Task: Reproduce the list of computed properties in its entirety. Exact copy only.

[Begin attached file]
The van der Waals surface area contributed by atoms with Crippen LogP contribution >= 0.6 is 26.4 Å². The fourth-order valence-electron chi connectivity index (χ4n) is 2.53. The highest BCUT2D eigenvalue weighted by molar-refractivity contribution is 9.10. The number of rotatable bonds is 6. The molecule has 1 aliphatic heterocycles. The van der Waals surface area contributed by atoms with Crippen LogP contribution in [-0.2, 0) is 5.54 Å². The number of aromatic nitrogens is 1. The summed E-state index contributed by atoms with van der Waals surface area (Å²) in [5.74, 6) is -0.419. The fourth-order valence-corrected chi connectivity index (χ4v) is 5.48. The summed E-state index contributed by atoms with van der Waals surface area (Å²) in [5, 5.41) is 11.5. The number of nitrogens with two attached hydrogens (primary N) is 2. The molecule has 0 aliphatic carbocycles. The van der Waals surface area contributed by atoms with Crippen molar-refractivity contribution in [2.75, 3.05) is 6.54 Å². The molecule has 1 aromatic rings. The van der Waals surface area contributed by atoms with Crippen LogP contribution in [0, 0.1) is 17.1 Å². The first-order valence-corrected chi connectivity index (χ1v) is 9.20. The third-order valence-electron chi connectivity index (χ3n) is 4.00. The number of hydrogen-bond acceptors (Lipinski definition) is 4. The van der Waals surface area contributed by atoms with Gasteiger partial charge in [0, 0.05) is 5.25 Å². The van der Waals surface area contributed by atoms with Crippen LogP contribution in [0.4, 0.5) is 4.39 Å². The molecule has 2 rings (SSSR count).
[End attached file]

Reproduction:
The van der Waals surface area contributed by atoms with Crippen LogP contribution >= 0.6 is 26.4 Å². The fourth-order valence-electron chi connectivity index (χ4n) is 2.53. The highest BCUT2D eigenvalue weighted by molar-refractivity contribution is 9.10. The number of rotatable bonds is 6. The molecule has 1 aliphatic heterocycles. The van der Waals surface area contributed by atoms with Crippen LogP contribution in [-0.2, 0) is 5.54 Å². The number of aromatic nitrogens is 1. The summed E-state index contributed by atoms with van der Waals surface area (Å²) in [5.74, 6) is -0.419. The fourth-order valence-corrected chi connectivity index (χ4v) is 5.48. The summed E-state index contributed by atoms with van der Waals surface area (Å²) in [5, 5.41) is 11.5. The number of nitrogens with two attached hydrogens (primary N) is 2. The molecule has 0 aliphatic carbocycles. The van der Waals surface area contributed by atoms with Crippen molar-refractivity contribution in [2.75, 3.05) is 6.54 Å². The molecule has 1 aromatic rings. The van der Waals surface area contributed by atoms with Crippen LogP contribution in [0, 0.1) is 17.1 Å². The first-order valence-corrected chi connectivity index (χ1v) is 9.20. The third-order valence-electron chi connectivity index (χ3n) is 4.00. The number of hydrogen-bond acceptors (Lipinski definition) is 4. The van der Waals surface area contributed by atoms with Gasteiger partial charge in [0, 0.05) is 5.25 Å². The van der Waals surface area contributed by atoms with Crippen LogP contribution in [0.4, 0.5) is 4.39 Å². The molecule has 2 rings (SSSR count).